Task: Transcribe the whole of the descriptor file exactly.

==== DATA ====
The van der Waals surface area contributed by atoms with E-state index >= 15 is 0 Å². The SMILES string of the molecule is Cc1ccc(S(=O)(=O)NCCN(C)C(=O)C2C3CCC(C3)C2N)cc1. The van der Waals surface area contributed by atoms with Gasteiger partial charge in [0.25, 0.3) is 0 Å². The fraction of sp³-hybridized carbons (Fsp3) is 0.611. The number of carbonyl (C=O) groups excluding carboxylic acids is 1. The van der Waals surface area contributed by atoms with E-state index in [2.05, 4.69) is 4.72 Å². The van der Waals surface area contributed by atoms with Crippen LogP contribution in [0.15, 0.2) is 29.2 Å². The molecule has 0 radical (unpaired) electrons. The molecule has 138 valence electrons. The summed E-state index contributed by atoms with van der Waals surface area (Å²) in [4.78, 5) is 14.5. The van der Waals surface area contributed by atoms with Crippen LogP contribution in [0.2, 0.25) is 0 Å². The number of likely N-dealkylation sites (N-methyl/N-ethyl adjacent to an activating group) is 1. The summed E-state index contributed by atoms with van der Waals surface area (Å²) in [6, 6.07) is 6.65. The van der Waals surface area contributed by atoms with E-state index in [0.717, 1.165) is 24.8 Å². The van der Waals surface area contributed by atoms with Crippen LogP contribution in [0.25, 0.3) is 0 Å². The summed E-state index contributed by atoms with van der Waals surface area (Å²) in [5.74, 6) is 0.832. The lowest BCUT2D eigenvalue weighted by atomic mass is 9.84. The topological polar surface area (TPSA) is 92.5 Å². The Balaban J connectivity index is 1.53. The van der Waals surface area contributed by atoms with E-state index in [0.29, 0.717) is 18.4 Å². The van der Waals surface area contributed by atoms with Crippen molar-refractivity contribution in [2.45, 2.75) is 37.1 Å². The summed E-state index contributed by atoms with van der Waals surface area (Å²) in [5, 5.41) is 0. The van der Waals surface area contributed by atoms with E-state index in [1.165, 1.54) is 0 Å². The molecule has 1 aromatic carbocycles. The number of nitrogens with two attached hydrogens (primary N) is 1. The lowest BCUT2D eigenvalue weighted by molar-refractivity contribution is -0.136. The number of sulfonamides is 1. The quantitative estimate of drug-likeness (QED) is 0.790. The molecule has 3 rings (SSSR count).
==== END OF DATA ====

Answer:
The van der Waals surface area contributed by atoms with E-state index >= 15 is 0 Å². The SMILES string of the molecule is Cc1ccc(S(=O)(=O)NCCN(C)C(=O)C2C3CCC(C3)C2N)cc1. The van der Waals surface area contributed by atoms with Gasteiger partial charge in [0.25, 0.3) is 0 Å². The fraction of sp³-hybridized carbons (Fsp3) is 0.611. The number of carbonyl (C=O) groups excluding carboxylic acids is 1. The van der Waals surface area contributed by atoms with E-state index in [2.05, 4.69) is 4.72 Å². The van der Waals surface area contributed by atoms with Crippen LogP contribution in [0.15, 0.2) is 29.2 Å². The molecule has 0 radical (unpaired) electrons. The molecule has 138 valence electrons. The summed E-state index contributed by atoms with van der Waals surface area (Å²) in [4.78, 5) is 14.5. The van der Waals surface area contributed by atoms with Crippen LogP contribution in [0.2, 0.25) is 0 Å². The number of likely N-dealkylation sites (N-methyl/N-ethyl adjacent to an activating group) is 1. The summed E-state index contributed by atoms with van der Waals surface area (Å²) in [6, 6.07) is 6.65. The van der Waals surface area contributed by atoms with E-state index in [0.717, 1.165) is 24.8 Å². The van der Waals surface area contributed by atoms with Crippen LogP contribution in [0.25, 0.3) is 0 Å². The summed E-state index contributed by atoms with van der Waals surface area (Å²) in [5.74, 6) is 0.832. The lowest BCUT2D eigenvalue weighted by atomic mass is 9.84. The topological polar surface area (TPSA) is 92.5 Å². The Balaban J connectivity index is 1.53. The van der Waals surface area contributed by atoms with E-state index in [0.29, 0.717) is 18.4 Å². The van der Waals surface area contributed by atoms with Crippen molar-refractivity contribution in [2.45, 2.75) is 37.1 Å². The summed E-state index contributed by atoms with van der Waals surface area (Å²) in [5, 5.41) is 0. The van der Waals surface area contributed by atoms with E-state index in [1.165, 1.54) is 0 Å². The molecule has 1 aromatic carbocycles. The number of nitrogens with two attached hydrogens (primary N) is 1. The lowest BCUT2D eigenvalue weighted by molar-refractivity contribution is -0.136. The number of sulfonamides is 1. The quantitative estimate of drug-likeness (QED) is 0.790. The molecule has 3 rings (SSSR count).